Taking ties beyond the Beltway

Narendra Modi’s U.S. visit has restored a degree of confidence to a neglected relationship, preparing the ground for a lift to bilateral ties, while ensuring that India and the U.S. get on with operationalising what they can from their multilayered agenda

Updated - December 04, 2021 11:28 pm IST

Published - October 06, 2014 12:37 am IST

Prime Minister Narendra Modi’s visit to the United States has to be measured against the principal challenge he faced: how to engage with an already preoccupied partner.

He overcame this challenge by interacting with a much broader American audience than any of his predecessors. A very special feature of his visit was his determination to open new doors in the U.S. and take the relationship beyond the beltway in Washington DC. All previous Summit level U.S. visits by Indian leaders featured a mandatory speech at a think tank, interaction with a few Congressional leaders, and a meeting each with businessmen and the Indian community. The public diplomacy effort this time included multiple energetic exchanges with business and industry leaders, the Indian-American community, and U.S. lawmakers, surpassing all previous efforts.

U.S President Barack Obama commented about Mr. Modi’s “rock-star performance” at the Madison Square Garden arena. Far from being just a “tamasha,” the spectacle mobilised the Indian community across the U.S. and imparted to them a sense of pride and hope. Several Congressmen and Senators were present at the event, including some who have been critical of India on IT visas and compulsory licensing. These lawmakers saw at first hand the size, scale and connectedness of the Indian-American community to India, as also Mr. Modi’s crowd-pulling power. The message that this community is now a force whose expectations cannot be ignored, including for better India-U.S. ties, is a positive asset.

Future contours

While engaging new audiences, Mr. Modi did not ignore his host, with whom he established an excellent entente, overcoming the negative overhang of visa-denial since 2002. Moreover, he did not use the visit for inventorying deliverables, but to convey to all his interlocutors, within and outside the U.S. government, India’s aspirations for the future contours of the relationship. Much of this is encapsulated within the Joint Statement, the joint editorial by the two leaders published on the website of The Washington Post , and the Vision Statement of the India-U.S. Strategic Partnership — cleverly captioned by a new “mantra”: “ Chalein Saath Saath : Forward together we go.” Such a vision could help in taking steps towards its progressive concretion.

This visit has gone some way in changing the atmospherics of the bilateral relationship. It has convinced many in the U.S. strategic decision-making community of India’s commitment to forge an enduring partnership with the U.S., as also India’s ability to think on a big scale about its own global role, in which India-U.S. ties could find a new energy.

The American context

Believing his predecessor had overexposed the U.S. globally, Mr. Obama has tried recalibrating foreign policy, with diminished dependence on military power. The 2008 U.S. National Intelligence Council (NIC) report announced a multipolar world and predicted that U.S. power was fated to wane. This coincided with the 2008 economic slowdown. Mr. Obama’s principal policy imperative has been to rebalance U.S. foreign and security policy in order to guide the U.S. towards graceful decline.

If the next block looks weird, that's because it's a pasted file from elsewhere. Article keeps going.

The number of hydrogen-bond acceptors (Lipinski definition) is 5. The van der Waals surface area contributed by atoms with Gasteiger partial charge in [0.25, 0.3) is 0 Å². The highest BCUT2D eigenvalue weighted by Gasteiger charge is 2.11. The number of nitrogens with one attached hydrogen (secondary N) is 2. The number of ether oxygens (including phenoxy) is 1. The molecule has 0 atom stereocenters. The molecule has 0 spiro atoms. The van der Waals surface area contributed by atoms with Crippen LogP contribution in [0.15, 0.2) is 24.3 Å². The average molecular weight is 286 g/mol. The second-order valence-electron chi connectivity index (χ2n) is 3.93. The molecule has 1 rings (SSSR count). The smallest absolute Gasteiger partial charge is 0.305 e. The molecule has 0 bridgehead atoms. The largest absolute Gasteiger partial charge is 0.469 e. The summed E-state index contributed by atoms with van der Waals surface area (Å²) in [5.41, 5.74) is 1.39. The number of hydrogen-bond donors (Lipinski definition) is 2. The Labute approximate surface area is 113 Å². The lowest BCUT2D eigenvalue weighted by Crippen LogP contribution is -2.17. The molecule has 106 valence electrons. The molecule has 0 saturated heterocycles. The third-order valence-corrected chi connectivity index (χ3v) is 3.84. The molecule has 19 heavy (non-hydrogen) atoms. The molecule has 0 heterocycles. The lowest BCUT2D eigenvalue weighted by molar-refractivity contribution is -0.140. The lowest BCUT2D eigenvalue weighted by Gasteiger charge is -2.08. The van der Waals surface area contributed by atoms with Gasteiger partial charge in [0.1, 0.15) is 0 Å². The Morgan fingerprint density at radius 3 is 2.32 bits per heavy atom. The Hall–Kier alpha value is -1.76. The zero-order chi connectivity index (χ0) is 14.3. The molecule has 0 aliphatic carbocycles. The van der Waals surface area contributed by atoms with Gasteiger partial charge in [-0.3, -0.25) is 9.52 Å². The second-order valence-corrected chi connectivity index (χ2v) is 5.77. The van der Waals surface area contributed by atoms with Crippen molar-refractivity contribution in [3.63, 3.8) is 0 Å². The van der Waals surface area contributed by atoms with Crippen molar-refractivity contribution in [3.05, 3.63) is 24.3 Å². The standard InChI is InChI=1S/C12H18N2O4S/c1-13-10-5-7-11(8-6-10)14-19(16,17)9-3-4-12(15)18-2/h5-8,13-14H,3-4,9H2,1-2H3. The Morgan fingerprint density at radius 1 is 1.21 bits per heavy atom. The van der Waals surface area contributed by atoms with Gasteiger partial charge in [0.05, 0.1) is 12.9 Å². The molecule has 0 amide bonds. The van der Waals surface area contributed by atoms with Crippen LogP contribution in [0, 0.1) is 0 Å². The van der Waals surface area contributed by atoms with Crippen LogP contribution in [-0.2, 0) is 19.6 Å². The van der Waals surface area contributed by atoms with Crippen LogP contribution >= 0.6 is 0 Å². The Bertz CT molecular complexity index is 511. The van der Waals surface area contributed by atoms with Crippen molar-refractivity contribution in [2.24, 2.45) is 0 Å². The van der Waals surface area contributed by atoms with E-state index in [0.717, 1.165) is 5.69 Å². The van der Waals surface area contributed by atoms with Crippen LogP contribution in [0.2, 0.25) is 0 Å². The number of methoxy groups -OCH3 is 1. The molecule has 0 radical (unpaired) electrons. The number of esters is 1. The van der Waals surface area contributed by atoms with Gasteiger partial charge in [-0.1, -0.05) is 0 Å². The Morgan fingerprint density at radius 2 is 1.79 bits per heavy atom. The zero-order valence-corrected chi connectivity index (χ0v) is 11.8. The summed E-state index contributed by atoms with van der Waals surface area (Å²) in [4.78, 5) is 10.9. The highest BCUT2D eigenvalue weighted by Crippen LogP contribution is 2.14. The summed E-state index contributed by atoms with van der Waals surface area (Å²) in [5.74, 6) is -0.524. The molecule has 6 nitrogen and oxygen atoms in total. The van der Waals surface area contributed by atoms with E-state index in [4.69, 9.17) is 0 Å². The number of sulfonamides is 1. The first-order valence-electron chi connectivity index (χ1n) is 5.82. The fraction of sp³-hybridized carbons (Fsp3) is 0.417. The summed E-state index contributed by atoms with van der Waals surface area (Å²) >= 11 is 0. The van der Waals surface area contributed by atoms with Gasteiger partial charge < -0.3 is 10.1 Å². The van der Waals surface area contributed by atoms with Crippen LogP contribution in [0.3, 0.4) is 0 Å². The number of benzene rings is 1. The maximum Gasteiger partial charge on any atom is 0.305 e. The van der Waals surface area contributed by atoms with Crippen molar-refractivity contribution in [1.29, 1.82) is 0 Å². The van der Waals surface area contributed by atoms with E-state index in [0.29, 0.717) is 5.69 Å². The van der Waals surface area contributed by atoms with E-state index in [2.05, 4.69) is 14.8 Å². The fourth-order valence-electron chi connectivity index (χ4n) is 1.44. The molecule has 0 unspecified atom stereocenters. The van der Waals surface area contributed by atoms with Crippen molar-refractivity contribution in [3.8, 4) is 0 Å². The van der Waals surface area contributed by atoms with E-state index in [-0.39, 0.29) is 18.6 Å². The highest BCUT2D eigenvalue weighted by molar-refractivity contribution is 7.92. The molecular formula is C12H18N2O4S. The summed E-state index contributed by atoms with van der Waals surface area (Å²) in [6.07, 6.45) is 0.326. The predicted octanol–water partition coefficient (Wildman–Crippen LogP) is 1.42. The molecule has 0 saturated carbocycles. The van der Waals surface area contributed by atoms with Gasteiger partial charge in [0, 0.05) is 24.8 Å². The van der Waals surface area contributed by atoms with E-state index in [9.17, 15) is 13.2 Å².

Three main initiatives of Mr. Obama — outstretched hand to Iran, strategic reassurance to China, and reset for Russia — each foundered. These also involved downplaying relations with traditional and prospective partners, including serious neglect of India in the early part of the Obama presidency. Other challenges to U.S. diplomacy have multiplied manifold since then.

The National Security Agency (NSA) revelations hurt U.S. credibility with its partners. Long-established U.S. ascendancy in the China-Russia-U.S. triangular relationship passed to China. Mr. Obama announced the strategic defeat of al-Qaeda, the same way Mr. George W. Bush had announced success in Iraq, but the rise of the Islamic State shows that Islamists are arguably stronger and more spread out than at any other time in history. Relative neglect, fear of over-commitment, and waging the wrong wars with the wrong local partners have led to the crises in Iraq and Syria and the resurgence of the Taliban in Afghanistan. With added tensions in Ukraine and the East and South China Seas, the environment for rebuilding India-U.S. relations has become even more complex.

Mr. Obama has concentrated more power in his hands than any other American President, making him one of the most centralising Presidents ever. His successive National Security Advisors, James Jones, Tom Donilon and Susan Rice, did not have independent opinions. Only Mr. Donilon among them had a sense of the strategic nature of India-U.S. relations, in which none of the NSAs was invested. Indians reciprocated with similar laissez-faire. Mr. Obama’s visit to India in November 2010, when he welcomed “India’s emergence as a major regional and global power” and affirmed U.S. interest in “India’s rise, its economic prosperity, and its security,” did not lead to an upgraded relationship. Indeed, there was a marked regression since then.